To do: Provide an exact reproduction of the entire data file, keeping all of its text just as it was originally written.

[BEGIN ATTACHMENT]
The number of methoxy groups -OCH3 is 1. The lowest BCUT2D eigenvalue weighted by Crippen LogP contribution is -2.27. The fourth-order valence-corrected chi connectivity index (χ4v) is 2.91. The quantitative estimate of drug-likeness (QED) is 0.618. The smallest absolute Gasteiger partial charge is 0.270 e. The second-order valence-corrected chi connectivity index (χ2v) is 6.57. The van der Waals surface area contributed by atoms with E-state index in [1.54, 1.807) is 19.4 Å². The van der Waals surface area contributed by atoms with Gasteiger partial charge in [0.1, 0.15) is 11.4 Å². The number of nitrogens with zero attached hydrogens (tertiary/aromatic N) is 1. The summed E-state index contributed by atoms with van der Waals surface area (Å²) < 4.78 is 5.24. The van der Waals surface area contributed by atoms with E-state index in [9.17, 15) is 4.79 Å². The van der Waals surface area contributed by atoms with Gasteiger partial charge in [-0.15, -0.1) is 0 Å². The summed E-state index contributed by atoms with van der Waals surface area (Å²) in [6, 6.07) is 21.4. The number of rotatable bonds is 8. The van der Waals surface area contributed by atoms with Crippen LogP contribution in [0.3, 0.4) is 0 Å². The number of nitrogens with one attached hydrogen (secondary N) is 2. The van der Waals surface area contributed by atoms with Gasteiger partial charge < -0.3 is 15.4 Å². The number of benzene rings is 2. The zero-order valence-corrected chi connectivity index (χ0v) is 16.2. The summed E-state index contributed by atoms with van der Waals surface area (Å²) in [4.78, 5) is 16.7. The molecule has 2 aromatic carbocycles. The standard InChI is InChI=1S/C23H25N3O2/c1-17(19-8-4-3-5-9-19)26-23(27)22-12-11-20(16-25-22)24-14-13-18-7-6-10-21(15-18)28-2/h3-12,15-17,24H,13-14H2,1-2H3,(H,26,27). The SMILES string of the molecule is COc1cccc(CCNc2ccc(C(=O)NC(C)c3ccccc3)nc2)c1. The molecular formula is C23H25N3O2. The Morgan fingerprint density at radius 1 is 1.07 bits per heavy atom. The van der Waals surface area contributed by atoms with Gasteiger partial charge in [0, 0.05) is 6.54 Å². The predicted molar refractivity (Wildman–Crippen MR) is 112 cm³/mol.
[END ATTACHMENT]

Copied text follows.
The number of methoxy groups -OCH3 is 1. The lowest BCUT2D eigenvalue weighted by Crippen LogP contribution is -2.27. The fourth-order valence-corrected chi connectivity index (χ4v) is 2.91. The quantitative estimate of drug-likeness (QED) is 0.618. The smallest absolute Gasteiger partial charge is 0.270 e. The second-order valence-corrected chi connectivity index (χ2v) is 6.57. The van der Waals surface area contributed by atoms with E-state index in [1.54, 1.807) is 19.4 Å². The van der Waals surface area contributed by atoms with Gasteiger partial charge in [0.1, 0.15) is 11.4 Å². The number of nitrogens with zero attached hydrogens (tertiary/aromatic N) is 1. The summed E-state index contributed by atoms with van der Waals surface area (Å²) < 4.78 is 5.24. The van der Waals surface area contributed by atoms with E-state index in [9.17, 15) is 4.79 Å². The van der Waals surface area contributed by atoms with Gasteiger partial charge in [-0.15, -0.1) is 0 Å². The summed E-state index contributed by atoms with van der Waals surface area (Å²) in [6, 6.07) is 21.4. The number of rotatable bonds is 8. The van der Waals surface area contributed by atoms with Crippen LogP contribution in [0.3, 0.4) is 0 Å². The number of nitrogens with one attached hydrogen (secondary N) is 2. The van der Waals surface area contributed by atoms with Gasteiger partial charge < -0.3 is 15.4 Å². The number of benzene rings is 2. The zero-order valence-corrected chi connectivity index (χ0v) is 16.2. The summed E-state index contributed by atoms with van der Waals surface area (Å²) in [4.78, 5) is 16.7. The molecule has 2 aromatic carbocycles. The standard InChI is InChI=1S/C23H25N3O2/c1-17(19-8-4-3-5-9-19)26-23(27)22-12-11-20(16-25-22)24-14-13-18-7-6-10-21(15-18)28-2/h3-12,15-17,24H,13-14H2,1-2H3,(H,26,27). The SMILES string of the molecule is COc1cccc(CCNc2ccc(C(=O)NC(C)c3ccccc3)nc2)c1. The molecular formula is C23H25N3O2. The Morgan fingerprint density at radius 1 is 1.07 bits per heavy atom. The van der Waals surface area contributed by atoms with Gasteiger partial charge in [0, 0.05) is 6.54 Å². The predicted molar refractivity (Wildman–Crippen MR) is 112 cm³/mol.